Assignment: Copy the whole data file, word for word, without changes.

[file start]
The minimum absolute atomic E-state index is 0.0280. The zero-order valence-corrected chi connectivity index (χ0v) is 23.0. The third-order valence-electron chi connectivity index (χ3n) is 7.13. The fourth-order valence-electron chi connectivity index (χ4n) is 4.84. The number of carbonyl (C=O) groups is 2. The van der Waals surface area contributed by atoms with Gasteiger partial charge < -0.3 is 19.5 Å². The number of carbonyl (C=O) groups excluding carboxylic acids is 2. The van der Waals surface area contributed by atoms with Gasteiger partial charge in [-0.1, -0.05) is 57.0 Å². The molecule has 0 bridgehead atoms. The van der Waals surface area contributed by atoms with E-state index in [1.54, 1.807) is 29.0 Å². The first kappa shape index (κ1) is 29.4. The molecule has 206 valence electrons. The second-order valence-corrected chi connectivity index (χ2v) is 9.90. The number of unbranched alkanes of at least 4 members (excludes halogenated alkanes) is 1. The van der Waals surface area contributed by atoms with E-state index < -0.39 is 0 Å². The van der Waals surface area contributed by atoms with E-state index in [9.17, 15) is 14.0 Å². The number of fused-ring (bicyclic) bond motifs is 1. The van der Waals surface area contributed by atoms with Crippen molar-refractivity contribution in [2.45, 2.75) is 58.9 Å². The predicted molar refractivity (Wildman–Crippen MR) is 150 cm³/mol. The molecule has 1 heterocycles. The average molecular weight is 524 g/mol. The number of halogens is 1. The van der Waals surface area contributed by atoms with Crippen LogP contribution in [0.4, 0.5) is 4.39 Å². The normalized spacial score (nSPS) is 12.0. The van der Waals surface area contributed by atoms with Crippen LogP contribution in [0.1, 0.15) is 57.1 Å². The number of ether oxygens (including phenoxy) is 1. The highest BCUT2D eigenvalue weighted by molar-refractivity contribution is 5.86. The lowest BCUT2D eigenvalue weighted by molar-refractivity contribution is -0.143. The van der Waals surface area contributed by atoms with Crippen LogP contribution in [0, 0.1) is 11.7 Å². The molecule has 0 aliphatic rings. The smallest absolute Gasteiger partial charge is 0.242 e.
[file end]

The minimum absolute atomic E-state index is 0.0280. The zero-order valence-corrected chi connectivity index (χ0v) is 23.0. The third-order valence-electron chi connectivity index (χ3n) is 7.13. The fourth-order valence-electron chi connectivity index (χ4n) is 4.84. The number of carbonyl (C=O) groups is 2. The van der Waals surface area contributed by atoms with Gasteiger partial charge < -0.3 is 19.5 Å². The number of carbonyl (C=O) groups excluding carboxylic acids is 2. The van der Waals surface area contributed by atoms with Gasteiger partial charge in [-0.1, -0.05) is 57.0 Å². The molecule has 0 bridgehead atoms. The van der Waals surface area contributed by atoms with E-state index in [1.54, 1.807) is 29.0 Å². The first kappa shape index (κ1) is 29.4. The molecule has 206 valence electrons. The second-order valence-corrected chi connectivity index (χ2v) is 9.90. The number of unbranched alkanes of at least 4 members (excludes halogenated alkanes) is 1. The van der Waals surface area contributed by atoms with E-state index < -0.39 is 0 Å². The van der Waals surface area contributed by atoms with E-state index in [9.17, 15) is 14.0 Å². The number of fused-ring (bicyclic) bond motifs is 1. The van der Waals surface area contributed by atoms with Crippen molar-refractivity contribution in [2.45, 2.75) is 58.9 Å². The predicted molar refractivity (Wildman–Crippen MR) is 150 cm³/mol. The molecule has 1 heterocycles. The average molecular weight is 524 g/mol. The number of halogens is 1. The van der Waals surface area contributed by atoms with Crippen LogP contribution in [0.4, 0.5) is 4.39 Å². The normalized spacial score (nSPS) is 12.0. The van der Waals surface area contributed by atoms with Crippen LogP contribution in [0.1, 0.15) is 57.1 Å². The number of ether oxygens (including phenoxy) is 1. The highest BCUT2D eigenvalue weighted by molar-refractivity contribution is 5.86. The lowest BCUT2D eigenvalue weighted by molar-refractivity contribution is -0.143. The van der Waals surface area contributed by atoms with Crippen LogP contribution in [0, 0.1) is 11.7 Å². The molecule has 0 aliphatic rings. The smallest absolute Gasteiger partial charge is 0.242 e.